Make sure that your WiFi is connected to your robot and then click the Launch Putty button and if you have configured PuTTY correctly, the following window should open:

This is the Remote Launcher running. This is the program which runs on the pi and allows your computer to connect and download and run your program. This program must be running in order for anything else to work.

Once this program is running, switch back to Eclipse and choose File/Import:

Then select the Existing Projects into Workspace option:

Then in the dialog that appears click the Browse button and choose the VexRobot folder that you will find within the PiRobotTools2021 that you downloaded:

Then click OK and Finish:

Next we need to create a Run Configuration so that our program will run on the Pi. Click on the dropdown as shown below and choose the Run Configurations option:

Then select Java Application and click on the New launch configuration button in the upper left:

Then in the dialog that appears, change the Name field to VexRobot, set the Project field to VexRobot and the Main class field to Note that you can select these values using the Brows button and Search buttons.

Finally, switch to the Arguments tab and enter the following into the Program arguments field:

Now click the Run button and your program should then be downloaded and executed on the pi. It can take a little while for this to happen, especially the first time you run your program so be patient. Note that when you want to run the program again, you will be able to simply select your configuration from the Run Configurations dropdown:

When the program is running you should see the following in Eclipse:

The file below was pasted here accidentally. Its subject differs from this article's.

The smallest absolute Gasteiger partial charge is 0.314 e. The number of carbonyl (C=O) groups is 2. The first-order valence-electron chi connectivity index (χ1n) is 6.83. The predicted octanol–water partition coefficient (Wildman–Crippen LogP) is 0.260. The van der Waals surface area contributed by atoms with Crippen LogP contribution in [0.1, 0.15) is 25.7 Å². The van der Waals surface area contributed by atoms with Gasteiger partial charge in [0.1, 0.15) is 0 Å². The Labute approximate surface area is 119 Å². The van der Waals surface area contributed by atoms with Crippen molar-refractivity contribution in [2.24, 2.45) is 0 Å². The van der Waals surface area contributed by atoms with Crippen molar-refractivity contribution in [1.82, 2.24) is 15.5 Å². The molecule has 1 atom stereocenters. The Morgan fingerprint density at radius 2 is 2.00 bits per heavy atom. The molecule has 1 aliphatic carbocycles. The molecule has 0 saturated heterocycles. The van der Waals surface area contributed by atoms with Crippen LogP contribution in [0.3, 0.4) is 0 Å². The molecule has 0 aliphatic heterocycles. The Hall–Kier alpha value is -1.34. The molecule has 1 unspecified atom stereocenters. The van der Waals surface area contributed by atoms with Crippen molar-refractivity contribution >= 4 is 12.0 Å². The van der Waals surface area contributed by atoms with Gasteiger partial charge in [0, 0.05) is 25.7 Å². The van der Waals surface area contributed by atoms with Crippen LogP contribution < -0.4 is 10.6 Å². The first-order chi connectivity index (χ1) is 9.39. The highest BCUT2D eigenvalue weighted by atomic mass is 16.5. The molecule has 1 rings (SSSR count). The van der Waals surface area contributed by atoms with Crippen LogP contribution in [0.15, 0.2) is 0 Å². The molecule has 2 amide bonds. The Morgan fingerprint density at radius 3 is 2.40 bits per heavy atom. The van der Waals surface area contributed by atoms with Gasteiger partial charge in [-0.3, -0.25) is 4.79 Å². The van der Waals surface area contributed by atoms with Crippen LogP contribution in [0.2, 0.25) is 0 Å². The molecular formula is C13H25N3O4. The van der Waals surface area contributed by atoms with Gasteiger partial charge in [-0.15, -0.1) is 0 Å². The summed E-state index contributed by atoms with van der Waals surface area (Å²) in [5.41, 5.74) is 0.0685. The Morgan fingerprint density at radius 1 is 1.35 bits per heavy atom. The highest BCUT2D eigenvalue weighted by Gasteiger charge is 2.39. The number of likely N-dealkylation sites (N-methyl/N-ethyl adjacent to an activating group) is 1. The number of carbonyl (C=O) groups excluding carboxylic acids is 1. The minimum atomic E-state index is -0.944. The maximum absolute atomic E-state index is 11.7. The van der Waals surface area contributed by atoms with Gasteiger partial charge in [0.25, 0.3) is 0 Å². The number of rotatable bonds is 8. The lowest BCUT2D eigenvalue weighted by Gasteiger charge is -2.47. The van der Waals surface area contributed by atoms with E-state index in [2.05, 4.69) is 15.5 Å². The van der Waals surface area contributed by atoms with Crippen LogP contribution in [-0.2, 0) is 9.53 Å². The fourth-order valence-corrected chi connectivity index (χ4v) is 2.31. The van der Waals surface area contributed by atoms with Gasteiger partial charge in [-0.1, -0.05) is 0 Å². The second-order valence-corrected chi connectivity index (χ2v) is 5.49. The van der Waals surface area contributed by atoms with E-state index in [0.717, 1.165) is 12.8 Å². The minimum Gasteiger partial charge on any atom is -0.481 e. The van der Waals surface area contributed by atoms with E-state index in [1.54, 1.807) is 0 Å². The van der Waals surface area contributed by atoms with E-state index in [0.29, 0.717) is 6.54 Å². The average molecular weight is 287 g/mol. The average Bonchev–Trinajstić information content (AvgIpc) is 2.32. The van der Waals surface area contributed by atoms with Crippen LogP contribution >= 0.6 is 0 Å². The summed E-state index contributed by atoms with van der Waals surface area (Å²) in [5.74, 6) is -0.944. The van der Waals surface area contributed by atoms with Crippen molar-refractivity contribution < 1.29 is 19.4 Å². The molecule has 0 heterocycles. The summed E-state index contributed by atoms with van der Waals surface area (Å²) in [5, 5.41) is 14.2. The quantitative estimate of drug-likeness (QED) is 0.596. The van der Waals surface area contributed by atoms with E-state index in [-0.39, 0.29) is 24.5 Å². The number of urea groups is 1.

The text you see in the Console window is output from your program and lets you see how it is running. This is very useful for debugging your program if it is not working as you expect.

This program is a template to help you get started with your robot. It is designed so that if you connect your left drive motor to pin 2 and your right drive motor to pin 3 (see below), you will be able to drive your robot with a joystick.

Note that when you connect your motors, the ground (black wire) goes towards the outside.

Once you have your motors connected and your program running, click the Connect and then Enable buttons on the Driver Station:

You should now be able to use your joystick to drive your robot.

You may find, however, that it does not run quite right. For example it may drive backwards instead of forwards or not turn in the correct direction.

If pushing the joystick forward causes your robot to drive backwards then you need to change which motor is inverted. We do this in the file. Switch back to Eclipse and expand the tree on the left and double click on the file as shown below:

Now when you attach your motors to your robot, typically one of the motors is rotated 180 degrees with respect to the other motor. This means that if you apply the same power to both motors they will rotate in opposite directions. To fix this we invert one of the motors. You can see where this is done in the constructor DriveSubsystem:

Here we are calling the setInverted function on the right motor. If you find that your robot is driving in the wrong direction you probably need to call setInverted on the left motor instead of the right. If pushing the joystick forward causes your robot to turn in a circle, then you will need to change the inverted status of either the left or right.

Once you have your robot running in the correct direction, you may find that it does not turn in the correct direction. That is, you push the joystick to the right and it turns left. To fix this, expand the commands entry on the left and double click on the file as shown:

If you scroll down you will find the execute function which controls the behavior of the joystick:

To get the robot to turn in the opposite direction you need to change the sign of the x terms in the SetPower call as shown below:

Anatomy of your program

In this next section I would like to briefly cover how this program works to better enable you to make your own modifications. The programming language is Java and I do not have the space here to give you a course in Java. If you would like a good Java tutorial, I recommend the following Codecademy course.

The main java file is which is where your program starts. There are several functions of note, the first of which is robotInit():

This function is automatically called once the robot is initialized. It is here that we will create the resources that we will need to control the various motors, as well as connect buttons on the joystick to actions we would like to occur.